For the past several years, media business models have been under siege. Music and newspapers get a lot of the attention, but what about the business model of the classic American movie star? Like everything else, this model has recently come into serious question, as big-time stars such as Tom Cruise and Harrison Ford and Julia Roberts don’t open films the way they once did.
Recently, the question of value was revived again with the debut of George Clooney’s The American. Clooney occupies an unusual perch among Hollywood glitterati—he’s the A-lister who doesn’t appear in many A-list films. According to The Hollywood Reporter, of the 10 films he’s worked on since 2005, only one—Oceans 13—has earned more than $100 million at the domestic box office. His latest effort is a stylish and respectfully received R-rated international thriller that, if not for his presence, might be on the art-house circuit.
And yet Clooney remains a mega-star, raising the question: Is the box office as powerful a draw as it once was in determining an actor’s stature in Hollywood? It was curious to review Forbes’ new list of the “best actors for the buck.” Essentially, Forbes divided a star’s pay by the amount of profit that star’s movies have generated, thereby coming up with a pecking order for commercial success. At the top of its list: Shia LaBeouf, who has generated an estimated $81 in profit for every dollar he’s been paid. Second place, Anne Hathaway, at $64, and third place, Daniel Radcliffe, at $61. Further down the list, Meryl Streep generated $21; and at $17, Nicolas Cage is only a dollar behind the more widely revered Johnny Depp.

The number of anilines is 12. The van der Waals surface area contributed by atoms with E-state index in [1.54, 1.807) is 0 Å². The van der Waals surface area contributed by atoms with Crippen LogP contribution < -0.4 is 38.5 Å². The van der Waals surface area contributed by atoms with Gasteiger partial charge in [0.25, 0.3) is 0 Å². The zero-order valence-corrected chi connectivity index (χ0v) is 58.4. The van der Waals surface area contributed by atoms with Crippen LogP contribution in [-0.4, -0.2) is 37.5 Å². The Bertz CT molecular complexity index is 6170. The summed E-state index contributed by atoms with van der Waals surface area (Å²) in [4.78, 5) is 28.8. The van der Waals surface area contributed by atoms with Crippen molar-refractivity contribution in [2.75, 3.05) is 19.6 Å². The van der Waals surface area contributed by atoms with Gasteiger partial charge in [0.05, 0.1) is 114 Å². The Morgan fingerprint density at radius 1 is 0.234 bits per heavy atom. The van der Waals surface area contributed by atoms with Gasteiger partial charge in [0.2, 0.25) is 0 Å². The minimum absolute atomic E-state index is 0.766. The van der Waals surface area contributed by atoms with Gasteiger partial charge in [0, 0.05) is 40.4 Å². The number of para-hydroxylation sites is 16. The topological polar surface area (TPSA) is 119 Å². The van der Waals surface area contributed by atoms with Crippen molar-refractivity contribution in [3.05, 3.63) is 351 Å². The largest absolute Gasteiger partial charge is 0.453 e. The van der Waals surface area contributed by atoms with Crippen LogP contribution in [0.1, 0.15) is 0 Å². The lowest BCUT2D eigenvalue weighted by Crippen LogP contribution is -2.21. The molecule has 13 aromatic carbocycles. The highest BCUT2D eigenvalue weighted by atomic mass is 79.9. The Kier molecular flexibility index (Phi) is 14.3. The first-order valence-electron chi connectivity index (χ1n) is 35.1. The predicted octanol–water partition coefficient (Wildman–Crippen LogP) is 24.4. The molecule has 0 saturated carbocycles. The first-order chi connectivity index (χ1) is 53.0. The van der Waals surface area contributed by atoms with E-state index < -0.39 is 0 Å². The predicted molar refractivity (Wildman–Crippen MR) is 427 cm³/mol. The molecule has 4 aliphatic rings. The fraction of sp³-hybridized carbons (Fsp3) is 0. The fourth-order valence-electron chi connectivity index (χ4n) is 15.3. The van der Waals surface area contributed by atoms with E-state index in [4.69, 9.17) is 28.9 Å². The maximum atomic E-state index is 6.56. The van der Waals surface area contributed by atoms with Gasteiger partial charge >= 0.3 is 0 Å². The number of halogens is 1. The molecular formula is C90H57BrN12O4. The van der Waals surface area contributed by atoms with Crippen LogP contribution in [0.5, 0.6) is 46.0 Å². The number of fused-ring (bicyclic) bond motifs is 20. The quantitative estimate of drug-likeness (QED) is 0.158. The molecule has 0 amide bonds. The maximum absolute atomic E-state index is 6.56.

In the case of LaBeouf and Radcliffe, it’s clear that being attached to big special-effects franchises and being hired at a relatively young and inexpensive age have contributed to their success. Hathaway has had a more diverse and impressive career, though of course her high placement in this exercise is similarly skewed by her recent role in Alice in Wonderland (whose chief star was Depp), and the fact that females are still struggling for pay parity.
And Clooney? He doesn’t even make Forbes’ Top 10, making his ability to be both iconic and eclectic seem even more impressive.